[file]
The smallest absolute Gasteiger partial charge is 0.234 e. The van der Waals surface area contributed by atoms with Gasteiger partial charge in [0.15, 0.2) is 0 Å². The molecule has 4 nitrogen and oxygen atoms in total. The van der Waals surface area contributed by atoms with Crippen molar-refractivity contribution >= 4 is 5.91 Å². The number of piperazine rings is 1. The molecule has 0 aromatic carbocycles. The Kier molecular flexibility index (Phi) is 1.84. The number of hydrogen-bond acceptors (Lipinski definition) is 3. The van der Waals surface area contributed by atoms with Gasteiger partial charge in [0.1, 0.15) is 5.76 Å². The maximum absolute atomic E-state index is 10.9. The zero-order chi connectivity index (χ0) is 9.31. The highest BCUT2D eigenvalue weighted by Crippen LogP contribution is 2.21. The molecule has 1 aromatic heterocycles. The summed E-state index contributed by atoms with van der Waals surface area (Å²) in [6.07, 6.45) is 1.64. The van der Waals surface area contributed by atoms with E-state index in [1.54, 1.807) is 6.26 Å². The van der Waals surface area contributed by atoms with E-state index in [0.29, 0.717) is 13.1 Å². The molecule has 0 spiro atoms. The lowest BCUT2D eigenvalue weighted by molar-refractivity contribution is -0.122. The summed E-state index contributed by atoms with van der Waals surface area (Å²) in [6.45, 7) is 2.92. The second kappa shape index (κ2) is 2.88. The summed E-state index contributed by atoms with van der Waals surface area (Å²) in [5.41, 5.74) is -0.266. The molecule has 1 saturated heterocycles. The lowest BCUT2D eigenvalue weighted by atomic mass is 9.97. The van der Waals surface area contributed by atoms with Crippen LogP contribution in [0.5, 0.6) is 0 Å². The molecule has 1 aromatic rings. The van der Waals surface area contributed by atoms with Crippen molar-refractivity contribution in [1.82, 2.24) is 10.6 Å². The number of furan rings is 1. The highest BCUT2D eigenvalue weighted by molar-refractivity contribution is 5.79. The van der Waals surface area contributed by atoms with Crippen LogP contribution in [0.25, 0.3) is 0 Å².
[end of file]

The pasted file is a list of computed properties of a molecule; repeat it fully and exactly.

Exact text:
The smallest absolute Gasteiger partial charge is 0.234 e. The van der Waals surface area contributed by atoms with Gasteiger partial charge in [0.15, 0.2) is 0 Å². The molecule has 4 nitrogen and oxygen atoms in total. The van der Waals surface area contributed by atoms with Crippen molar-refractivity contribution >= 4 is 5.91 Å². The number of piperazine rings is 1. The molecule has 0 aromatic carbocycles. The Kier molecular flexibility index (Phi) is 1.84. The number of hydrogen-bond acceptors (Lipinski definition) is 3. The van der Waals surface area contributed by atoms with Gasteiger partial charge in [0.1, 0.15) is 5.76 Å². The maximum absolute atomic E-state index is 10.9. The zero-order chi connectivity index (χ0) is 9.31. The highest BCUT2D eigenvalue weighted by Crippen LogP contribution is 2.21. The molecule has 1 aromatic heterocycles. The summed E-state index contributed by atoms with van der Waals surface area (Å²) in [6.07, 6.45) is 1.64. The van der Waals surface area contributed by atoms with E-state index in [1.54, 1.807) is 6.26 Å². The van der Waals surface area contributed by atoms with E-state index in [0.29, 0.717) is 13.1 Å². The molecule has 0 spiro atoms. The lowest BCUT2D eigenvalue weighted by molar-refractivity contribution is -0.122. The summed E-state index contributed by atoms with van der Waals surface area (Å²) in [6.45, 7) is 2.92. The second kappa shape index (κ2) is 2.88. The summed E-state index contributed by atoms with van der Waals surface area (Å²) in [5.41, 5.74) is -0.266. The molecule has 1 saturated heterocycles. The lowest BCUT2D eigenvalue weighted by atomic mass is 9.97. The van der Waals surface area contributed by atoms with Crippen LogP contribution in [0.5, 0.6) is 0 Å². The molecule has 1 aromatic rings. The van der Waals surface area contributed by atoms with Crippen molar-refractivity contribution in [1.82, 2.24) is 10.6 Å². The number of furan rings is 1. The highest BCUT2D eigenvalue weighted by molar-refractivity contribution is 5.79. The van der Waals surface area contributed by atoms with Crippen LogP contribution in [0.25, 0.3) is 0 Å².